af2012

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I would suggest going to orientation...just so you can see everything and get the feel of it. I've been to the Academy twice...once my sophomore year for a tour, then for the Summer Seminar. One person in my Summer Seminar element liked Navy facilities better than Air Force. But she was also from back East and she had a hard time getting adjusted to the altitude. A huge difference between USNA and USAFA will be academics. During Summer Seminar, my element leader told us about when he did the "study abroad" program. He went to USNA for a semester. He said all the classes were a piece of cake, he would go to class completely wasted from all-night drinking parties and would still ace the class. I don't know how hard of classes he was taking though. But from what I hear, not just from him, but also from my congressmen and senators, USAFA academics is typically harder than any other service academy's. I'm not necessarily saying that is correct...that is just what I've been told.
 

CC_Candidate

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I think that is what I'll do. I'm gonna start telling people, "I'm going to the Air Force Academy." Unless something REALLY bugs me about the Academy, I'm 99% sure I will go there. Everyone has told that it is a wonderful campus.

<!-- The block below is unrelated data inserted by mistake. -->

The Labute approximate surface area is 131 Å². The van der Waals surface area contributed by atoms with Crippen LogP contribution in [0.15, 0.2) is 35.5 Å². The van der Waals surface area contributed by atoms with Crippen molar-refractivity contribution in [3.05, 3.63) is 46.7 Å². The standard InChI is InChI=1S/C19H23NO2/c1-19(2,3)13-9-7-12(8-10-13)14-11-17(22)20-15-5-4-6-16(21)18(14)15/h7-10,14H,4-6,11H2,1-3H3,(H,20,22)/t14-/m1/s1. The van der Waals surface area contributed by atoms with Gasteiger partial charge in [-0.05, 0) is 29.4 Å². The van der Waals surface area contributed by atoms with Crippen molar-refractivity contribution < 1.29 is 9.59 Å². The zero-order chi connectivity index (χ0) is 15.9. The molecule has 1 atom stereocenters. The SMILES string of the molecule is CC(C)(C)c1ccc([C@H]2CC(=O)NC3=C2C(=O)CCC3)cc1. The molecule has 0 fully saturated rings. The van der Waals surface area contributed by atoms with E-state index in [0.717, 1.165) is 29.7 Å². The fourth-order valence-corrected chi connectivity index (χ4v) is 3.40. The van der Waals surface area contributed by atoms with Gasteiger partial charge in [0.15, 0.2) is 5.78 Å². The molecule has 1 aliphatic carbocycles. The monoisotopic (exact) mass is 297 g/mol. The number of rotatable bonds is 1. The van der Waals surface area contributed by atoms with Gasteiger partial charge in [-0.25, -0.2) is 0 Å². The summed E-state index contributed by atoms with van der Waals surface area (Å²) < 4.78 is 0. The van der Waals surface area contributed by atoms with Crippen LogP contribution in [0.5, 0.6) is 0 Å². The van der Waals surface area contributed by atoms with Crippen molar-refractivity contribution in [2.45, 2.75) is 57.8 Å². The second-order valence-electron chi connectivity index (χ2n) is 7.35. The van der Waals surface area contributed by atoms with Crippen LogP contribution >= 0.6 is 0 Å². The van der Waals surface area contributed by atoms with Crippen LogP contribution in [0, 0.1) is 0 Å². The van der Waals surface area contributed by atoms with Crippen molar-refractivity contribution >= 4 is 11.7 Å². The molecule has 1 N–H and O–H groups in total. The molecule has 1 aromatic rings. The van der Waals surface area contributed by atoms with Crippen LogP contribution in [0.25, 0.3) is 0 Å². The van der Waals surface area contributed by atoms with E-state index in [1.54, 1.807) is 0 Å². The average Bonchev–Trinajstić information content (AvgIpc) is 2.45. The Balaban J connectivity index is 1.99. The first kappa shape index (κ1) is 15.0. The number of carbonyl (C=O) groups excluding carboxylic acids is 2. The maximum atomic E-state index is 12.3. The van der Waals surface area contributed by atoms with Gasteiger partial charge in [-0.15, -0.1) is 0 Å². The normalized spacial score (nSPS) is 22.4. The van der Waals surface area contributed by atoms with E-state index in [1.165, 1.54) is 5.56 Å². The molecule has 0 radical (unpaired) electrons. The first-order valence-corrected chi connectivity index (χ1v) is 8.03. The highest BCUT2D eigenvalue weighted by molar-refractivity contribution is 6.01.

LineInTheSand

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"He said all the classes were a piece of cake, he would go to class completely wasted from all-night drinking parties and would still ace the class. I don't know how hard of classes he was taking though. "


Is this the exchange program? First semester of his junior year.

I'm hoping this was not a brag sesson about underage drinking that he let you in on. Alcohol, not the ally of many careers, especially naval ones. I'm also guess that the midshipman did not follow quite the same liberty schedule as the zoomie.
 

Poyner

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Just chiming in on the intel part of the question. BOTH academies will have almost identical routes to intel BUT remember you will be in the collection end of the intel cycle until you hit Senior Captian(Leutenant for navy...spelling!)/Major(Lt. Commander). Then, you can apply for FAO(I don't know if the navy has another term for this) and you can apply for that from any career field.